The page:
"Problems cannot always necessarily be eliminated, but we can certainly change our relationship with them to navigate them more seamlessly."
I've worked in storytelling for over ten years. I started out as a portrait photographer, documenting the lives of buddhist monks, social activists, artists, authors and musicians. Enamoured by the theatre-like essence of fashion photography, I moved from Perth to Melbourne to pursue a career in the industry.
Soon, I realised that my love in storytelling lay more in words than pictures, so I completed a Bachelor of Professional Communications and spent a year in Montreal where I trained as a journalist, writing for local publications.
When I returned to Australia I freelanced for magazines like Vogue and Dumbo Feather, and later took on a corporate communications position at an international secretariat of the United Nations focusing on urban sustainable development. During this time I was also health blogging and competing in body building.
It wasn't until I burnt out and my health went into decline that I decided to use storytelling for therapeutic purposes. That's when I came across narrative therapy and completed a Masters in it. Read more about my story.
WRITING FEATURED IN:
Cultivate greater emotional-, social- and self-awareness
We are surrounded by endless dominant narratives (otherwise known as social expectations) on how to be the 'best' kind of person - parent, partner, worker, woman and so on. If we, a) notice these narratives and the effect they have on our lives and, b) 'write' the narratives we'd prefer to live by into our realities, we set ourselves up to make positive changes in our lives more easily.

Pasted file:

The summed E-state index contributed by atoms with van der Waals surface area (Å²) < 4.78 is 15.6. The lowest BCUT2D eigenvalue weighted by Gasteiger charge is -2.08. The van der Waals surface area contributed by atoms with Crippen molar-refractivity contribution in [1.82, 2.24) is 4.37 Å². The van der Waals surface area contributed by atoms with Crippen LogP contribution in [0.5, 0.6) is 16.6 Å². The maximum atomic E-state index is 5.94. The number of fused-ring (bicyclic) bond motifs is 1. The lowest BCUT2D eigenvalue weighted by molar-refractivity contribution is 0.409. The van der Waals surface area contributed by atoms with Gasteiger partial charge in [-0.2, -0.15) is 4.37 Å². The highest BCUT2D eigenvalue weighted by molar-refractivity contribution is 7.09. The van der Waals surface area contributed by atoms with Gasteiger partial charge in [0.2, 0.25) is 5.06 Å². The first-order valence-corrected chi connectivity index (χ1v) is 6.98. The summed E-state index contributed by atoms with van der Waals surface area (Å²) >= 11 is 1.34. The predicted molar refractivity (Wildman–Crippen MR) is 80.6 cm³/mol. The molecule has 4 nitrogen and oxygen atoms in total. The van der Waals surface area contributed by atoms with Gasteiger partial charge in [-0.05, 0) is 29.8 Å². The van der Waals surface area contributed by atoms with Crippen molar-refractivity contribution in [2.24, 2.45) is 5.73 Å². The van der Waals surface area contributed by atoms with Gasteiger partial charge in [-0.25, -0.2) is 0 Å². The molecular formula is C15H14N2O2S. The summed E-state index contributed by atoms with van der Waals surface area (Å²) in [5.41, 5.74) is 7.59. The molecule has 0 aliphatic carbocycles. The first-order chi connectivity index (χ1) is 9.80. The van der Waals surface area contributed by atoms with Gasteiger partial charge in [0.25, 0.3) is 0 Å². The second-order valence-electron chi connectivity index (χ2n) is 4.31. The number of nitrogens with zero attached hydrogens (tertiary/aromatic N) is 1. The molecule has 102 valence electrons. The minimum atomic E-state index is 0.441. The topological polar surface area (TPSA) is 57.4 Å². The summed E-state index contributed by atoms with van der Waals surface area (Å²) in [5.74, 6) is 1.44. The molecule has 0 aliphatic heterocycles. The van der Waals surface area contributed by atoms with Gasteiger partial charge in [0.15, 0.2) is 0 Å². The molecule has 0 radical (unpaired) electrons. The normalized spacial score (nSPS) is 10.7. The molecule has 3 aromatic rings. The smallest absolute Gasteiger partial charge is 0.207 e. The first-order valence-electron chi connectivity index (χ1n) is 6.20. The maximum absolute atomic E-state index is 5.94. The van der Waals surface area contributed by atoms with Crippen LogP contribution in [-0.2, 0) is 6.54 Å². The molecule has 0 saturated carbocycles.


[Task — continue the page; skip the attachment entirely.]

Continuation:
Diminish the intensity that problems have on your life
We cannot always eliminate problems, but we can definitely change the relationship we have with them. This is certainly true for people living with chronic illnesses, for example. In narrative-informed life coaching we do not use 'positive reframing' or 'mindset techniques' like we may expect from traditional life coaching. I take a more socially conscious approach to thinking about problems.
Enrich your relationships (including with yourself)
In narrative therapy identity is considered relational and performative. This means that we understand ourselves through the relationships we have with others. We 'perform' identity - it is fluid and varies from space to space. Keeping these ideas at the forefront of our minds and central in conversation, we gain more power and momentum in stepping into the person we'd like to be.
Gain clarity and confidence in decision making
Learn about what narratives and beliefs inform your decision making. Let's take a step back and consider how these are helping or hindering you. By building a greater understanding of our own values, skills and hopes, decision making comes easier.
Banish self-blame and inspire action
The person is not the problem - the problem is the problem. While accountability may be an important ingredient in taking action in our lives, we cannot say things like "hard work brings success" without acknowledging the fact that the gender pay gap exists and minorities face additional obstacles. The personal is often the political. Meaningful social and personal change comes when we notice these narratives around power then take action to change their effects.